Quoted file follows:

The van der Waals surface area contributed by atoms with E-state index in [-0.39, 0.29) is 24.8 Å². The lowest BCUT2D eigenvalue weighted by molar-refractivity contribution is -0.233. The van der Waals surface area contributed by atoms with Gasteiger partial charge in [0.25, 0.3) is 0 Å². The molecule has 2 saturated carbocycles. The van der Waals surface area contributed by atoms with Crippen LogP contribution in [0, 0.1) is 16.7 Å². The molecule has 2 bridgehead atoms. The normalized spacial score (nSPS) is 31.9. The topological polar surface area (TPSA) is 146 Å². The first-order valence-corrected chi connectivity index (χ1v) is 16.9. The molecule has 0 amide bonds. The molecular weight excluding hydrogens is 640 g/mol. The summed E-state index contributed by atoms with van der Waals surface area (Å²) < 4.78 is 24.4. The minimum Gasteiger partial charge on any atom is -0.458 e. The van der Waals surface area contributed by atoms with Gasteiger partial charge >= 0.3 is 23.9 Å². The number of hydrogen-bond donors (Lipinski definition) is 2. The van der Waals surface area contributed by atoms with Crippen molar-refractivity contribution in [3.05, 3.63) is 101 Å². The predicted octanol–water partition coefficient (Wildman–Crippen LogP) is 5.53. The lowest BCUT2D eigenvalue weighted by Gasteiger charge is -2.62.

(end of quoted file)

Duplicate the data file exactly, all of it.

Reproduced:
The van der Waals surface area contributed by atoms with E-state index in [-0.39, 0.29) is 24.8 Å². The lowest BCUT2D eigenvalue weighted by molar-refractivity contribution is -0.233. The van der Waals surface area contributed by atoms with Gasteiger partial charge in [0.25, 0.3) is 0 Å². The molecule has 2 saturated carbocycles. The van der Waals surface area contributed by atoms with Crippen LogP contribution in [0, 0.1) is 16.7 Å². The molecule has 2 bridgehead atoms. The normalized spacial score (nSPS) is 31.9. The topological polar surface area (TPSA) is 146 Å². The first-order valence-corrected chi connectivity index (χ1v) is 16.9. The molecule has 0 amide bonds. The molecular weight excluding hydrogens is 640 g/mol. The summed E-state index contributed by atoms with van der Waals surface area (Å²) < 4.78 is 24.4. The minimum Gasteiger partial charge on any atom is -0.458 e. The van der Waals surface area contributed by atoms with Gasteiger partial charge >= 0.3 is 23.9 Å². The number of hydrogen-bond donors (Lipinski definition) is 2. The van der Waals surface area contributed by atoms with Crippen molar-refractivity contribution in [3.05, 3.63) is 101 Å². The predicted octanol–water partition coefficient (Wildman–Crippen LogP) is 5.53. The lowest BCUT2D eigenvalue weighted by Gasteiger charge is -2.62.